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Does Inflation Targeting Make a Difference?

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  • Frederic Mishkin
  • Klaus Schmidt-Hebbel

Abstract

Yes, as inferred from panel evidence for inflation-targeting countries and a control group of high-achieving industrial countries that do not target inflation. Our evidence suggests that inflation targeting helps countries achieve lower inflation in the long run, have smaller inflation response to oil-price and exchange-rate shocks, strengthen monetary policy independence, improve monetary policy efficiency, and obtain inflation outcomes closer to target levels. Some benefits of inflation targeting are larger when inflation targeters have achieved disinflation and are able to make their inflation targets stationary. Despite these favorable results for inflation targeting, our evidence generally does not suggest that countries that adopt inflation targeting have attained better monetary policy performance relative to our control group of highly successful non-inflation targeters. However, inflation targeting does seem to help all country groups to move toward performance of the control group. The performance attained by industrial-country inflation targeters generally dominates performance of emerging-economy inflation targeters and is similar to that of industrial non-inflation targeting countries

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Bibliographic Info

Paper provided by Central Bank of Chile in its series Working Papers Central Bank of Chile with number 404.

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Date of creation: Dec 2006
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Handle: RePEc:chb:bcchwp:404

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  1. Mishkin, Frederic S. & Savastano, Miguel A., 2001. "Monetary policy strategies for Latin America," Policy Research Working Paper Series 2685, The World Bank.
  2. Chari, V. V. & Christiano, Lawrence J. & Eichenbaum, Martin, 1998. "Expectation Traps and Discretion," Journal of Economic Theory, Elsevier, vol. 81(2), pages 462-492, August.
  3. Clarida, Richard & Gali, Jordi & Gertler, Mark, 1998. "Monetary policy rules in practice Some international evidence," European Economic Review, Elsevier, vol. 42(6), pages 1033-1067, June.
  4. Andrew Powell & Martin Gonzalez Rozada & Verónica Cohen Sabbán, 2003. "A new test for the success of inflation targeting," Business School Working Papers trece, Universidad Torcuato Di Tella.
  5. Vega, Marco & Winkelried, Diego, 2004. "Inflation Targeting and Inflation Behavior: A Successful Story?," MPRA Paper 838, University Library of Munich, Germany.
  6. Calderon, Cesar & Schmidt-Hebbel, Klaus, 2003. "Macroeconomic policies and performance in Latin America," Journal of International Money and Finance, Elsevier, vol. 22(7), pages 895-923, December.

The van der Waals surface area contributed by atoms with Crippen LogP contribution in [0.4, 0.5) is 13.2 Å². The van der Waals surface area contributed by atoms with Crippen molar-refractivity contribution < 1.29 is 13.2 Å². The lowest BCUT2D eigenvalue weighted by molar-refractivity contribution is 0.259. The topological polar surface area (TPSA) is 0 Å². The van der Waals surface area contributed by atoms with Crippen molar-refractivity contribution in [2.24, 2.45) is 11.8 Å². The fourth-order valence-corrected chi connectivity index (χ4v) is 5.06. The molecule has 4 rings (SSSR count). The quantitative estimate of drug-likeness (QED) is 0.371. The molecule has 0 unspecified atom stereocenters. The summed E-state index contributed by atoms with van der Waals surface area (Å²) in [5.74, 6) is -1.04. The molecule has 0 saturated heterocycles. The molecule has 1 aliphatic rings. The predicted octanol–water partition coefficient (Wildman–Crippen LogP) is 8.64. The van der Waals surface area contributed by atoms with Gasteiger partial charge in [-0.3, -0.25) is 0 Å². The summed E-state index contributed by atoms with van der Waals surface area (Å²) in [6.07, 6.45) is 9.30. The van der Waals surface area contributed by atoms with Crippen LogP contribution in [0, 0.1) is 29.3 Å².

7. Taylor, John B, 1979. "Estimation and Control of a Macroeconomic Model with Rational Expectations," Econometrica, Econometric Society, vol. 47(5), pages 1267-86, September.
  8. Guillermo A. Calvo & Frederic S. Mishkin, 2003. "The Mirage of Exchange Rate Regimes for Emerging Market Countries," Journal of Economic Perspectives, American Economic Association, vol. 17(4), pages 99-118, Fall.
  9. Frederic S. Mishkin & Klaus Schmidt-Hebbel, 2001. "One decade of inflation targeting in the world : What do we know and what do we need to know?," Working Papers Central Bank of Chile 101, Central Bank of Chile.
  10. Stephen G. Cecchetti & Alfonso Flores-Lagunes & Stefan Krause, 2004. "Has Monetary Policy Become More Efficient? A Cross Country Analysis," NBER Working Papers 10973, National Bureau of Economic Research, Inc.
  11. Stephen G. Cecchetti & Michael Ehrmann, 1999. "Does Inflation Targeting Increase Output Volatility? An International Comparison of Policymakers' Preferences and Outcomes," NBER Working Papers 7426, National Bureau of Economic Research, Inc.
  12. Frederic S. Mishkin, 2000. "Inflation Targeting in Emerging-Market Countries," American Economic Review, American Economic Association, vol. 90(2), pages 105-109, May.
  13. Vittorio Corbo, 1998. "Reaching One-Digit Inflation: The Chilean Experience," Journal of Applied Economics, Universidad del CEMA, vol. 0, pages 123-163, November.
  14. Arellano, Manuel & Bond, Stephen, 1991. "Some Tests of Specification for Panel Data: Monte Carlo Evidence and an Application to Employment Equations," Review of Economic Studies, Wiley Blackwell, vol. 58(2), pages 277-97, April.
  15. Frederic S. Mishkin & Adam S. Posen, 1998. "Inflation Targeting: Lessons from Four Countries," NBER Working Papers 6126, National Bureau of Economic Research, Inc.
  16. Frederic S. Mishkin & Klaus Schmidt-Hebbel, 2007. "Does Inflation Targeting Make a Difference?," NBER Working Papers 12876, National Bureau of Economic Research, Inc.
  17. Schmidt-Hebbel, Klaus & Tapia, Matias, 2002. "Inflation targeting in Chile," The North American Journal of Economics and Finance, Elsevier, vol. 13(2), pages 125-146, August.
  18. Scott Roger & Mark R. Stone, 2005. "On Target? the International Experience with Achieving Inflation Targets," IMF Working Papers 05/163, International Monetary Fund.
  19. Rodrigo Caputo & Felipe Liendo & Juan Pablo Medina, 2007. "New Keynesian Models for Chile in the Inflation-Targeting Period," Central Banking, Analysis, and Economic Policies Book Series, in: Frederic S. Miskin & Klaus Schmidt-Hebbel & Norman Loayza (Series Editor) & Klaus Schmidt-Hebbel (Se (ed.), Monetary Policy under Inflation Targeting, edition 1, volume 11, chapter 13, pages 507-546 Central Bank of Chile.
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